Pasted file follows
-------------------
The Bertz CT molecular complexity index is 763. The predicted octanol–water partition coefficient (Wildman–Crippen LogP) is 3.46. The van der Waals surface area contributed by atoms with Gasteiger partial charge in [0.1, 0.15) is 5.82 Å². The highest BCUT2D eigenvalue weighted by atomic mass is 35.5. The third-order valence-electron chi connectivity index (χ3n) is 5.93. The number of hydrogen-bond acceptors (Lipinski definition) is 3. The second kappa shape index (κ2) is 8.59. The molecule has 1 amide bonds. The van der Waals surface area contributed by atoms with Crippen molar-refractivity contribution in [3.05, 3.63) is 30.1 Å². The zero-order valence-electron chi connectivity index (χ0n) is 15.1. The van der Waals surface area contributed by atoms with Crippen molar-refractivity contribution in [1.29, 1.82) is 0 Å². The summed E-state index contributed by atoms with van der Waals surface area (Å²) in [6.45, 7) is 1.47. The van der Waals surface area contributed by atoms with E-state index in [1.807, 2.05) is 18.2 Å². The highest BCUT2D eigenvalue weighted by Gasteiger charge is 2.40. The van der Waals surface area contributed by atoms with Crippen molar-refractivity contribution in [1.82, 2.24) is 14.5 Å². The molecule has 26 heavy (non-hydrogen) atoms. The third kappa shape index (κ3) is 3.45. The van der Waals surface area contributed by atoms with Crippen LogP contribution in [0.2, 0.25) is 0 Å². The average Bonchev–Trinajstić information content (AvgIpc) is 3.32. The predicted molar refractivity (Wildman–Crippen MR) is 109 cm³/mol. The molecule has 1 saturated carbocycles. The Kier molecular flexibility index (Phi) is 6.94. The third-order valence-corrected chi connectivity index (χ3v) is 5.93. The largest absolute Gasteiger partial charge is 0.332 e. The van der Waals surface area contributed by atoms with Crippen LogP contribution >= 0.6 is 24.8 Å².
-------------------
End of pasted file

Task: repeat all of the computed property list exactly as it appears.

The Bertz CT molecular complexity index is 763. The predicted octanol–water partition coefficient (Wildman–Crippen LogP) is 3.46. The van der Waals surface area contributed by atoms with Gasteiger partial charge in [0.1, 0.15) is 5.82 Å². The highest BCUT2D eigenvalue weighted by atomic mass is 35.5. The third-order valence-electron chi connectivity index (χ3n) is 5.93. The number of hydrogen-bond acceptors (Lipinski definition) is 3. The second kappa shape index (κ2) is 8.59. The molecule has 1 amide bonds. The van der Waals surface area contributed by atoms with Crippen molar-refractivity contribution in [3.05, 3.63) is 30.1 Å². The zero-order valence-electron chi connectivity index (χ0n) is 15.1. The van der Waals surface area contributed by atoms with Crippen molar-refractivity contribution in [1.29, 1.82) is 0 Å². The summed E-state index contributed by atoms with van der Waals surface area (Å²) in [6.45, 7) is 1.47. The van der Waals surface area contributed by atoms with E-state index in [1.807, 2.05) is 18.2 Å². The highest BCUT2D eigenvalue weighted by Gasteiger charge is 2.40. The van der Waals surface area contributed by atoms with Crippen molar-refractivity contribution in [1.82, 2.24) is 14.5 Å². The molecule has 26 heavy (non-hydrogen) atoms. The third kappa shape index (κ3) is 3.45. The van der Waals surface area contributed by atoms with Crippen LogP contribution in [0.2, 0.25) is 0 Å². The average Bonchev–Trinajstić information content (AvgIpc) is 3.32. The predicted molar refractivity (Wildman–Crippen MR) is 109 cm³/mol. The molecule has 1 saturated carbocycles. The Kier molecular flexibility index (Phi) is 6.94. The third-order valence-corrected chi connectivity index (χ3v) is 5.93. The largest absolute Gasteiger partial charge is 0.332 e. The van der Waals surface area contributed by atoms with Crippen LogP contribution >= 0.6 is 24.8 Å².